Tag Archives: coal
What’s The Future Of Coal? Tune In To AirTalk On KPCC Radio At 11am

The coal industry is hoping that the Trump administration will revive its sagging fortunes.  I’ll be on AirTalk on KPCC radio (89.3 FM) in Los Angeles today at 11:20am PT to discuss the industry’s future.  As the AirTalk page describes:

It’s no secret that environmentalists and the coal mining industry have long been at odds.  But more fuel has been added to the fire, so to speak, as the Trump Administration’s Interior Department has moved to lift a moratorium on coal leases in public lands. The temporary ban was enacted under the Obama Administration, which quickly drew opposition from major mining companies.

As reported by the New York Times, about 85 percent of coal is mined from federal lands in the West, from the Powder River Basin. The basin, which includes lands in Wyoming and Montana, produces a small amount of exported coal. Trump has accused the Obama Administration of trying to stifle exports, a market which has become increasingly competitive in sales to power plants in Asia, particularly China. In the West, Vancouver has the most accessible export terminal, but more capacity is needed to stay competitive in the growing global market. And environmentalists have blocked any new developments for a terminal in the U.S.

Joining me on the panel will be:

  • Mark Mills, physicist and senior fellow at the Manhattan Institute where his focus includes energy and energy technology, and a faculty fellow at Northwestern’s Engineering School; he tweets @MarkPMills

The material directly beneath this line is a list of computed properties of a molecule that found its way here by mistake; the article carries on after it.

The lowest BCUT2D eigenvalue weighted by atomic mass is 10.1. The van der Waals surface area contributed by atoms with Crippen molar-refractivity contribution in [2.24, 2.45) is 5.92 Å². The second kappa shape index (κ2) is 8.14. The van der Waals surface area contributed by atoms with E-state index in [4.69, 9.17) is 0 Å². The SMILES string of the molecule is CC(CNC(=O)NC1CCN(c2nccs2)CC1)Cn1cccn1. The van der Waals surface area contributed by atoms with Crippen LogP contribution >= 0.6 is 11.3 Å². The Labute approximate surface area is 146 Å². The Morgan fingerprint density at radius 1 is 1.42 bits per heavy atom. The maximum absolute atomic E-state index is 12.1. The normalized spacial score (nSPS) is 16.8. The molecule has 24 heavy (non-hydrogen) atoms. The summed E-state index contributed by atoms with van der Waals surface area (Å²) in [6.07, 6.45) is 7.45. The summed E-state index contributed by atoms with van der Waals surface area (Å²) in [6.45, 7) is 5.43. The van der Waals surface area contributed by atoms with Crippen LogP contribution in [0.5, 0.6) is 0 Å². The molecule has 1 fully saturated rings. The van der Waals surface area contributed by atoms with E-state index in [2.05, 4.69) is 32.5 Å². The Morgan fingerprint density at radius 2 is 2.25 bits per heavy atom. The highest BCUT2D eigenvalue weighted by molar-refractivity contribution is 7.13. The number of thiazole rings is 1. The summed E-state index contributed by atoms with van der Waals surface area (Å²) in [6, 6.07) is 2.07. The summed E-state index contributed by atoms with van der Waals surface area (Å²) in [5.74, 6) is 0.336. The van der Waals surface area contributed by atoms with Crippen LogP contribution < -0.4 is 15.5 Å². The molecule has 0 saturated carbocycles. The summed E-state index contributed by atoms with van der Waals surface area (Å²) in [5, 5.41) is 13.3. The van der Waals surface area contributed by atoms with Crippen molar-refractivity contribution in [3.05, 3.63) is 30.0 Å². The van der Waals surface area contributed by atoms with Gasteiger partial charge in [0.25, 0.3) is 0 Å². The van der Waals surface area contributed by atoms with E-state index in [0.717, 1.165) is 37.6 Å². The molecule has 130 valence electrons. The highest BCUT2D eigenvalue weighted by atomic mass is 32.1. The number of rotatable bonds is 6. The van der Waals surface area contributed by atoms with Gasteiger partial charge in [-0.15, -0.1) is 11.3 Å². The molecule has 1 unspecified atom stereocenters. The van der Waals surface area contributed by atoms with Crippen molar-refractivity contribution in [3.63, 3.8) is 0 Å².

• Daniel Schrag, geochemist and professor of geology, environmental science and engineering; he is also the director at Harvard University Center for the Environment and served on President Obama’s Council of Advisors for Science and Technology (2009 to 2016)

For those out of the area, you can stream it live.

Replacing Coal With Solar In Tribal Lands

As coal-fired power plants shut down, many Native American tribes are facing the brunt.  I wrote earlier this year about the challenges facing the Navajo and Hopi Tribes, in particular, with the closure of a nearby plant.

As in many areas around the country, environmental advocates tout the jobs and economic prospects of solar PV as a replacement for lost coal jobs.  To put that to the test, the Farmington Daily Times reported on the Navajo Nation’s first large-scale solar energy facility on the reservation. The 27.3-megawatt Kayenta Solar Project opened in June.  The electricity is sold to the Salt River Project for distribution, with revenues funding local tribal programs.

The project has had some immediate jobs and economic benefits:

[Navajo utility spokesperson Deenise] Becenti said at the height of construction, there were 250 personnel with 195 Navajo workers.

The $60 million facility was built using a construction loan from the National Rural Utilities Cooperative Finance Corporation.

Revenue from the solar project will help NTUA extend electricity to several communities on the reservation, according to an October 2016 press release from the tribal enterprise.